FAA's NextGen Air Trans System Planning Criticized

The House Science and Technology Committee faults the Federal Aviation Agency's organization and planning for its much touted Next Generation Air Transportation System. Projected to take until 2025 to complete and cost as much as $76 billion, the plan calls for precision satellite navigation; digital, networked communications; and an integrated aviation weather system in addition to improving ground infrastructure, aircraft technology and alternative fuels. But will it ever fly?

WASHINGTON-As any of the thousands of air travelers who suffered through an Aug. 26 crash of the Federal Aviation Administration's flight plan IT network already knows, the nation's air transportation system is aging and failing. The crash grounded hundreds of flights at more than 40 airports.

The federal response is a massively complex, interagency program called NextGen (Next Generation Air Transportation System) approved by Congress five years ago. The plan is to reinvent the air transportation to handle the anticipated dramatic future increases in travel demand without compromising safety or the environment.

Unfortunately, despite of efforts of federal agencies including the FAA, NASA, the Department of Defense, the Department of Transportation and Homeland Security, the initiative is still basically on the planning boards.

"I really question whether the FAA has the capacity to handle a project of this magnitude," Rep. Jerry Costello, D-Ill., said at a Sept. 11 hearing of the House's Committee on Science and Technology. "We've spent a lot of time and billions of dollars on [NextGen] and very little to show for it."

NextGen envisions a major redesign of how America flies involving precision satellite navigation; digital, networked communications; and an integrated aviation weather system. NextGen also aims to improve ground infrastructure, aircraft technology and alternative fuels. The project is expected to reach to 2025 and cost between $69 billion and $76 billion, according to the Congressional Research Service.

The actual cost, though, remains uncertain, according to Calvin L. Scovell, inspector general of the Department of Transportation. "Much work remains to set research agendas and priorities for a multiagency approach, establish requirements for software-intensive acquisitions, determine steps to deliver NextGen capabilities and develop realistic transition plans," Sovell told the House panel.

Recognizing the flagging details of the NextGen program, the House approved in December an FAA reauthorization bill (H.R. 2881) that included strengthening the interagency NextGen planning and development effort and moving the NextGen research and development into new operational capabilities as soon as possible. The bill has stalled in the U.S. Senate.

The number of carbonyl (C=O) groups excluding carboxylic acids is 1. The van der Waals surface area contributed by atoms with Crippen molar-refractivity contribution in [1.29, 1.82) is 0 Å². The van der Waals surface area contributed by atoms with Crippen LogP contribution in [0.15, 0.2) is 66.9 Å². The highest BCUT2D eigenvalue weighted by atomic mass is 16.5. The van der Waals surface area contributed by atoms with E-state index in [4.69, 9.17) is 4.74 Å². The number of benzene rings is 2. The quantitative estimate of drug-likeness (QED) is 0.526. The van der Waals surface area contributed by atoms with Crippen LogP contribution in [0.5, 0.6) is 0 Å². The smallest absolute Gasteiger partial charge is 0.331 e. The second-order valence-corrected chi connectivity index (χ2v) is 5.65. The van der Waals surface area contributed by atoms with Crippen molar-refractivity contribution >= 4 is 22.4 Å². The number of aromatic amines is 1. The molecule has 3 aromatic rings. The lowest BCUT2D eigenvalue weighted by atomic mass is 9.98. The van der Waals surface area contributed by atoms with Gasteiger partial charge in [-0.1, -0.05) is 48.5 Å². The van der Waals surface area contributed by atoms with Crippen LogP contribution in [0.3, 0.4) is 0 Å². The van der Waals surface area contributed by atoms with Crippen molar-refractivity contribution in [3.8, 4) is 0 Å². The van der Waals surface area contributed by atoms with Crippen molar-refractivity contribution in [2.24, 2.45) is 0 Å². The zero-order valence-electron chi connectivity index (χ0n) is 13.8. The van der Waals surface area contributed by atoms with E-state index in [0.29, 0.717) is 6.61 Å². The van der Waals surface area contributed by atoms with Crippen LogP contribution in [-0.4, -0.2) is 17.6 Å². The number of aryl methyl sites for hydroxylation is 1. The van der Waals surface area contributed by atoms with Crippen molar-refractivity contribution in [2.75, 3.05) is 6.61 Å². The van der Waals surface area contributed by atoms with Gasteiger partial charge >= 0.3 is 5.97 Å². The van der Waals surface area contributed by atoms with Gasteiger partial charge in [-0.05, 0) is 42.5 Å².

One of the key provisions of the House FAA reauthorization bill is to elevate the status of the Joint Planning and Development Office, which was established to facilitate NextGen activities. The House plan is to have the JPDO report directly to the head of the FAA. Yet, as the bill sat in the Senate, the FAA engaged in its own reorganization. The agency added a senior vice president for NextGen and Operations Planning to the Air Traffic Organization.

The status of the NextGen JPDO was downgraded by the FAA in the restructuring. House Science and Technology Committee Chairman Bart Gordon, D-Tenn., wasn't pleased.

"It was troubling to find out about the restructuring of the FAA's NextGen program from news accounts and not from the FAA itself," Gordon said. "And it was even more troubling to find out that the status of the NextGen Joint Planning and Development Office had been downgraded in the FAA restructuring ... a move directly counter to the intent of provisions of H.R. 2881."

Costello, a member of the Committee on Science and Technology and chairman of the House Aviation Subcommittee, also blasted the FAA's reshuffling of JPDO.

"We have done extensive work on the best way to move the NextGen process forward, and there is wide agreement within the aviation community that JPDO should report directly to the FAA administrator," Costello said. "More than anything, the director of JPDO must have the ability to aggressively marshal the various agencies involved to make NextGen a priority. Only then will we make the necessary progress to upgrade our aviation system, and this is the approach we have taken in H.R. 2881."

Victoria Cox, senior vice president for NextGen and Operations Planning, ignored the lawmakers' complaints and read a statement praising the progress of the NextGen program.

"Much progress has been made during the past year," Cox said. "We have moved to accelerate initiatives that yield benefits to stakeholders in the near and mid-term. We have also taken steps to ensure a more holistic approach to managing NextGen and related legacy programs."

Shortly before Gordon dropped the gavel on the final session of his committee for the 110th Congress, he warned, "The next president needs to make the NextGen initiative a national priority and ensure that it is given the resources, management attention and sense of urgency that it warrants."

Rep. Mark Udall, D-Colo., chairman of the Subcommittee on Space and Aeronautics, said in a statement, "America's aviation system is vital to the continued health of our economy and our competitiveness in the wider world beyond our shores, as well as being important to our quality of life. We need to ensure that we do all that is necessary to maintain its health."

For the time being, though, the patient is still ailing.